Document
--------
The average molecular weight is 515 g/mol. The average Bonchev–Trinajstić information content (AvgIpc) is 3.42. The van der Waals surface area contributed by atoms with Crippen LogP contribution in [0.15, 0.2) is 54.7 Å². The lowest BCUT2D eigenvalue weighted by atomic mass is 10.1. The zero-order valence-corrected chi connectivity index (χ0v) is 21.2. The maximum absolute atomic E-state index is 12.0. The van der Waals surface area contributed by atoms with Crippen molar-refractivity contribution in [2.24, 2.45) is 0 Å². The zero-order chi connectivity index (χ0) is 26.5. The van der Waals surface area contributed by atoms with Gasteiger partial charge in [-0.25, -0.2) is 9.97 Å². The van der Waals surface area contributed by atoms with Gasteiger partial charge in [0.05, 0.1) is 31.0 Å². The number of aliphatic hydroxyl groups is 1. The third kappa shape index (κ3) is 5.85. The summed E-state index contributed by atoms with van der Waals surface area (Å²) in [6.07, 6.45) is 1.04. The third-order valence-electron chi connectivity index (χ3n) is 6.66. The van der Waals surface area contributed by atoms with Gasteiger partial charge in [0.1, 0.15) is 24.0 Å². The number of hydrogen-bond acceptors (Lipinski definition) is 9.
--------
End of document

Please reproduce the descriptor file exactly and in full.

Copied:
The average molecular weight is 515 g/mol. The average Bonchev–Trinajstić information content (AvgIpc) is 3.42. The van der Waals surface area contributed by atoms with Crippen LogP contribution in [0.15, 0.2) is 54.7 Å². The lowest BCUT2D eigenvalue weighted by atomic mass is 10.1. The zero-order valence-corrected chi connectivity index (χ0v) is 21.2. The maximum absolute atomic E-state index is 12.0. The van der Waals surface area contributed by atoms with Crippen molar-refractivity contribution in [2.24, 2.45) is 0 Å². The zero-order chi connectivity index (χ0) is 26.5. The van der Waals surface area contributed by atoms with Gasteiger partial charge in [-0.25, -0.2) is 9.97 Å². The van der Waals surface area contributed by atoms with Gasteiger partial charge in [0.05, 0.1) is 31.0 Å². The number of aliphatic hydroxyl groups is 1. The third kappa shape index (κ3) is 5.85. The summed E-state index contributed by atoms with van der Waals surface area (Å²) in [6.07, 6.45) is 1.04. The third-order valence-electron chi connectivity index (χ3n) is 6.66. The van der Waals surface area contributed by atoms with Gasteiger partial charge in [0.1, 0.15) is 24.0 Å². The number of hydrogen-bond acceptors (Lipinski definition) is 9.